In a room full of theologians, philosophers, legal theorists, and biblical scholars no one engaged the simplification, which dealt with Paul’s attitude to the law, explicitly. And, this is a big problem.

The philosophical reception of Paul has been encouraging for me, as a New Testament scholar. There have been challenges and an increasing number of figurations that take into account the wisdom found in diverse disciplines because of this movement of the academic wind. But, likewise, it has allowed for some rather naive views to flourish, often unchecked.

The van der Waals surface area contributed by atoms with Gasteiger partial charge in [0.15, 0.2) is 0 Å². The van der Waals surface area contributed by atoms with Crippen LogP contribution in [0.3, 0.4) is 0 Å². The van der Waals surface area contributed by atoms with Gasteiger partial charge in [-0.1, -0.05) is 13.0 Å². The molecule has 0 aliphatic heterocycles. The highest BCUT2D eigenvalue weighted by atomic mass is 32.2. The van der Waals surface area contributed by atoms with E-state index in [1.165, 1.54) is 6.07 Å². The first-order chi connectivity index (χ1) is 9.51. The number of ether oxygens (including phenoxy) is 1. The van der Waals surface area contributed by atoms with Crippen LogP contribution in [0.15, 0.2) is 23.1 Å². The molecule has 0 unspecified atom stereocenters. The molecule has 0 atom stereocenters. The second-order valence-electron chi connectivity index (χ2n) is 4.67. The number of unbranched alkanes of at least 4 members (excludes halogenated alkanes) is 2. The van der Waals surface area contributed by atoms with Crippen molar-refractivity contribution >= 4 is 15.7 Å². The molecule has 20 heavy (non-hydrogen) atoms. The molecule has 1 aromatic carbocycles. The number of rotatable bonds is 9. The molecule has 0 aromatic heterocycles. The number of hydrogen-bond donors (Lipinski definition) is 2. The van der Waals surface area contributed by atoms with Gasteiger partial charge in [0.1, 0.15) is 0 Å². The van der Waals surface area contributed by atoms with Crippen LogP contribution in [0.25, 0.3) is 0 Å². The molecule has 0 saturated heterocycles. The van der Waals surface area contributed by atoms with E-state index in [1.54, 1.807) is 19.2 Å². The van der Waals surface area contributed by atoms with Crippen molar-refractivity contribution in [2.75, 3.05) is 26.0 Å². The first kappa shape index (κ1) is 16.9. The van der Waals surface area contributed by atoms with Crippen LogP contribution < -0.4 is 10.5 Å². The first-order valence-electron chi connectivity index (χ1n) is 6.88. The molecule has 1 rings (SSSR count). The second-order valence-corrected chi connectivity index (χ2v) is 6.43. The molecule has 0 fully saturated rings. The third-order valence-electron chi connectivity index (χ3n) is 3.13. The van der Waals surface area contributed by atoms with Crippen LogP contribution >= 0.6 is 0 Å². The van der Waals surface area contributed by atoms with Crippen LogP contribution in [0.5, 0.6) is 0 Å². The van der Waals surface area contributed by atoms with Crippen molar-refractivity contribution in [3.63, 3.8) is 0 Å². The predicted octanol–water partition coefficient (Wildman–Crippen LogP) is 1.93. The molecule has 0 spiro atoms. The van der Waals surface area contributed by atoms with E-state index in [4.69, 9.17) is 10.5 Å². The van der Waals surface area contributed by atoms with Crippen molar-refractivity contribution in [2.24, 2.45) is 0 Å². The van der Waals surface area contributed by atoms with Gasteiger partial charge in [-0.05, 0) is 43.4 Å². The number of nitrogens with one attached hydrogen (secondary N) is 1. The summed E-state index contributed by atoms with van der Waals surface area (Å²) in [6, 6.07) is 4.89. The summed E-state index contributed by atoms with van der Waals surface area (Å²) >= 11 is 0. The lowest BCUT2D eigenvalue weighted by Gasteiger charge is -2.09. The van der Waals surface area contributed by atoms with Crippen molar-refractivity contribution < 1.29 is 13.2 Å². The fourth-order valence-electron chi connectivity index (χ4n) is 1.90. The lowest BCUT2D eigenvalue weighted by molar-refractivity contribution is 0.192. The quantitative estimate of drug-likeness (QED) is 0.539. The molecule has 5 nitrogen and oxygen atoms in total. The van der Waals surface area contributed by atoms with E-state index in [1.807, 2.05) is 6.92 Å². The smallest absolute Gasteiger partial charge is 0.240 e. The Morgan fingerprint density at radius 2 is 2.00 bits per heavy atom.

My mild reaction, here, against the obvious lack of expertise found in this discussion, also, isn’t merely about being dead-set against creative philosophical Pauline figurations. What I found dangerous was the intransigent, simplistic view of Paul being antinomian (with no qualification) that a researcher excitedly claimed. There was no interest in how a nuanced view of law may change Paul’s significance to discussions on juridification or political theology.

Here’s to hoping, as well, that I’m a bit more bold about speaking out.

It’s a bit difficult, after all, to summon the courage to do so in a room full of well-known scholars.